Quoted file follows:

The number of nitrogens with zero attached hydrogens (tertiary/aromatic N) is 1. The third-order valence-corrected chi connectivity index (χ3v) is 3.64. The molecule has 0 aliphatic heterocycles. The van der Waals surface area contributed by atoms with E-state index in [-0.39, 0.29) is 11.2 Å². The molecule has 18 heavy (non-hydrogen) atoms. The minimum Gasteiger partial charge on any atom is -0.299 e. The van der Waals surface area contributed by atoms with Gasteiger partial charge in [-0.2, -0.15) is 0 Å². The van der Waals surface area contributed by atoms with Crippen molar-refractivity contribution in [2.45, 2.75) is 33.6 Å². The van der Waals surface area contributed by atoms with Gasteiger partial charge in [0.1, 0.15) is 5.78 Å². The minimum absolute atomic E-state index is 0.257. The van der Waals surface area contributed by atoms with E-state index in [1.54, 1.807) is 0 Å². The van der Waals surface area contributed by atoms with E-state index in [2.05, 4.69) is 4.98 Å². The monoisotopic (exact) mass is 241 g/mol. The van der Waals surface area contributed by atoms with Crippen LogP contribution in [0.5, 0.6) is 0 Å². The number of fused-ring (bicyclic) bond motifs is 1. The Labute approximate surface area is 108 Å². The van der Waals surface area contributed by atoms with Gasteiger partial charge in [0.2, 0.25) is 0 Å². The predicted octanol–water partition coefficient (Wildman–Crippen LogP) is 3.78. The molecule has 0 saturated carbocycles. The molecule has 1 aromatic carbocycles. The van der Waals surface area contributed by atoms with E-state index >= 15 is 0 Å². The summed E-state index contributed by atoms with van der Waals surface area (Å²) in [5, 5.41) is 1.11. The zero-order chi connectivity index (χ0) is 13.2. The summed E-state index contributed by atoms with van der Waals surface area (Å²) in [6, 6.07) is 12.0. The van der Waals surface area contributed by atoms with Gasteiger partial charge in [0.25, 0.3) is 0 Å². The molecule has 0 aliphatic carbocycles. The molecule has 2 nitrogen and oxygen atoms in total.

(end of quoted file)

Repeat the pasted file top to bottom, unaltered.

The number of nitrogens with zero attached hydrogens (tertiary/aromatic N) is 1. The third-order valence-corrected chi connectivity index (χ3v) is 3.64. The molecule has 0 aliphatic heterocycles. The van der Waals surface area contributed by atoms with E-state index in [-0.39, 0.29) is 11.2 Å². The molecule has 18 heavy (non-hydrogen) atoms. The minimum Gasteiger partial charge on any atom is -0.299 e. The van der Waals surface area contributed by atoms with Gasteiger partial charge in [-0.2, -0.15) is 0 Å². The van der Waals surface area contributed by atoms with Crippen molar-refractivity contribution in [2.45, 2.75) is 33.6 Å². The van der Waals surface area contributed by atoms with Gasteiger partial charge in [0.1, 0.15) is 5.78 Å². The minimum absolute atomic E-state index is 0.257. The van der Waals surface area contributed by atoms with E-state index in [1.54, 1.807) is 0 Å². The van der Waals surface area contributed by atoms with E-state index in [2.05, 4.69) is 4.98 Å². The monoisotopic (exact) mass is 241 g/mol. The van der Waals surface area contributed by atoms with Crippen LogP contribution in [0.5, 0.6) is 0 Å². The number of fused-ring (bicyclic) bond motifs is 1. The Labute approximate surface area is 108 Å². The van der Waals surface area contributed by atoms with Gasteiger partial charge in [0.2, 0.25) is 0 Å². The predicted octanol–water partition coefficient (Wildman–Crippen LogP) is 3.78. The molecule has 0 saturated carbocycles. The molecule has 1 aromatic carbocycles. The van der Waals surface area contributed by atoms with E-state index >= 15 is 0 Å². The summed E-state index contributed by atoms with van der Waals surface area (Å²) in [5, 5.41) is 1.11. The zero-order chi connectivity index (χ0) is 13.2. The summed E-state index contributed by atoms with van der Waals surface area (Å²) in [6, 6.07) is 12.0. The van der Waals surface area contributed by atoms with Gasteiger partial charge in [0.25, 0.3) is 0 Å². The molecule has 0 aliphatic carbocycles. The molecule has 2 nitrogen and oxygen atoms in total.